Friday, October 1, 2010

Cells: Structure and Function

Today in class, we took notes on cells and their functions in the green packet.
What are the structures? What do they do?

All cells come in different shapes and sizes, and it is impossible to see a plant or animal cell with the naked eye.

1. Light Microscope – visible light passes through the specimen, glass lenses enlarge the image. (the microscopes we use in class)

· Resolving power = 0.2 micrometers (one thousand micrometers in a millimeter)

2. Electron Microscope – uses beam of electrons instead of light

· Resolving power = 0.2 nanometers ( hundred thousand in a millimeter)

A. Scanning electron microscopes look at the actual surface of a cell

B. Transmission electron microscopes explore the inside of a cell

I. Prokaryotic vs. Eukaryotic

Prokaryotic: Eukaryotic:

Prokaryotic cells contain bacteria and archaea. Eukaryotic cells contain protists, plants, animals, and fungi.

Pro = before Eu = true

Karyon = kernel (nucleus) Karyon = kernel (nucleus)

II. Plant Cells and Animal Cells

Plant Cells Contain:
· Plasma membrane
· Nucleus
· Cytoplasm/Cytosol
-Chloroplasts/plastids (not green)
· Cell walls (forms a rigid, rectangular shape, not flexible)
· Square morphology

Animal Cells Contain:
· Plasma membrane
· Nucleus
· Cytoplasm/Cytosol
· Centriole (cell division)
· Round morphology (a more circular shape, flexible)

III. Cell Organelles

Organelle – (little organs) structure with a specialized function within a cell.

Organelles are eukaryotic.

Organelles are made up of a cell membrane that contains a nucleus, within a cytoplasm.

IV. Nucleus

The nuclear envelope contains a double membrane with pores that surround the nucleus. Little things are allowed to get in while big things stay inside. DNA is attached to a protein found in the nucleus in the form of chromatin (uncondensed, not currently dividing).

46 chromosomes in humans

Nucleolus is found in the nucleus. Ribosome production occurs in the nucleolus.

Nucleolus --> Ribosomes --> Protein

There may be one or more nucleolus per nucleus.

V. Ribosomes

Ribosomes look like small dots in the cytoplasm and in the Rough Endoplasmic Reticulum (RER). Ribosomes assist in protein synthesis by making enzymes and proteins for an organism. Ribosomes are responsible for providing proteins/enzymes.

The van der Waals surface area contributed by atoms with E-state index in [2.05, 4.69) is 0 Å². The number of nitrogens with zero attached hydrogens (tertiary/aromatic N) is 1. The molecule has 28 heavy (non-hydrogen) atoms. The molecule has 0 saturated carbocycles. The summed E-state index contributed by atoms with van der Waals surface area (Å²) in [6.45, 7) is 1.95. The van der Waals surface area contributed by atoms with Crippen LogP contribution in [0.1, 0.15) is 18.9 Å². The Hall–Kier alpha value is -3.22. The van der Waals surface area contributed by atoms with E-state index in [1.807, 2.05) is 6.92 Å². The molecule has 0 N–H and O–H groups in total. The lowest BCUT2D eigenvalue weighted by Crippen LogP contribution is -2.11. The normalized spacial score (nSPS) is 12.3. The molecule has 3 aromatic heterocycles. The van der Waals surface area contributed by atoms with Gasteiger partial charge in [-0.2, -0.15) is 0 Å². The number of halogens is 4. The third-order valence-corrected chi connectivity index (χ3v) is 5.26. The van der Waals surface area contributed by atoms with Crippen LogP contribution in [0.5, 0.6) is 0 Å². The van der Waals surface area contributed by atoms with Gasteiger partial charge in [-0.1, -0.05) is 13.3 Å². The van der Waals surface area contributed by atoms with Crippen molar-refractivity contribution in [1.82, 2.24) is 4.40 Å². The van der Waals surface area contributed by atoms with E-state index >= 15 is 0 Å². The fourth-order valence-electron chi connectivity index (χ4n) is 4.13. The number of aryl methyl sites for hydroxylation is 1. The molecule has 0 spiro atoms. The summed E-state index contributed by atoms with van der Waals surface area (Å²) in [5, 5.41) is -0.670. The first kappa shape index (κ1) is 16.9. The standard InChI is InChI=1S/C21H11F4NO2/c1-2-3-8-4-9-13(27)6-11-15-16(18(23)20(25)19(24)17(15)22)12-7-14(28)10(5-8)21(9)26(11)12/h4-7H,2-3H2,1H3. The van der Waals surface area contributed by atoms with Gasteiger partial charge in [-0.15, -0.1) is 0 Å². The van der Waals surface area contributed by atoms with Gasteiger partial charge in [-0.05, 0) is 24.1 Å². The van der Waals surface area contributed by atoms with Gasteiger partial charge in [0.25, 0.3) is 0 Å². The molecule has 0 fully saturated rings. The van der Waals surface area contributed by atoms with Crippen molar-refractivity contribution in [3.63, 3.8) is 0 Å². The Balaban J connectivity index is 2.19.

VI. Rough Endoplasmic Reticulum

RER’s look rough and grain-like due to ribosomes. They produce membranes and secretary proteins.

VII. Smooth Endoplasmic Reticulum

Lacks ribosomes

Functions –

Makes lipids (steroids and hormones)

Cells in the liver detoxify (take toxins out) drugs and other poisons inside the blood.

VIII. Golgi Apparatus

Also known as the “UPS truck”

Finishes, stores, and distributes chemical products of the cell.

Final products are disturbed to other organelles or out of the cell membrane.

IX. Lysosomes

Means breaking down the body

Breaks down proteins, fats, polysaccharides, and nucleic acids.

Fuses with food vacuoles for digestion.

Useful products of digestion leave the lysosome and nourish the cell.

Destroys harmful bacteria.

Recycles damaged organelles.

Lysosomal Storage Diseases –

Lysosomes become enlarged and interferes with other cellular functions.

Ex: Tay-Sachs disease – ravages the nervous system

· Lacks lipid digesting enzyme and nerve cells in the brain which accumulates excess lipid and results in functioning improperly.

X. Vacuoles

Sizes and functions:

Food vacuole

Contractile vacuole

Central vacuole in a plant

· Store organic nutrients

· Absorb water – cells expand

· Pigments in petals to attract insects

· Contain poisons to deter plant eating animals

XI. Chloroplasts

Organelles of plants and protists that perform photosynthesis.

Stroma – thick fluid inside inner membrane

Grana – located in stroma, network of membrane enclosed tubes and disks, solar power packs (traps the sun’s energy and convert is)

XII. Mitochondria

Site of cellular respiration

Takes chemical energy from sugars and converts it to ATP (for of energy our cells use).

Found in most eukaryotic cells

Outer membrane and inner membrane that has multiple folding called cristae.

XIII. Cytoskeleton

A network of fibers extending throughout the cytoplasm


Skeleton for support and cell shape.

The muscles are used for movement, rearrangement of cytoskeleton can cause cell or parts of the cell to move.

3 types of fibers:


Intermediate filaments

Next scribe - Sonali

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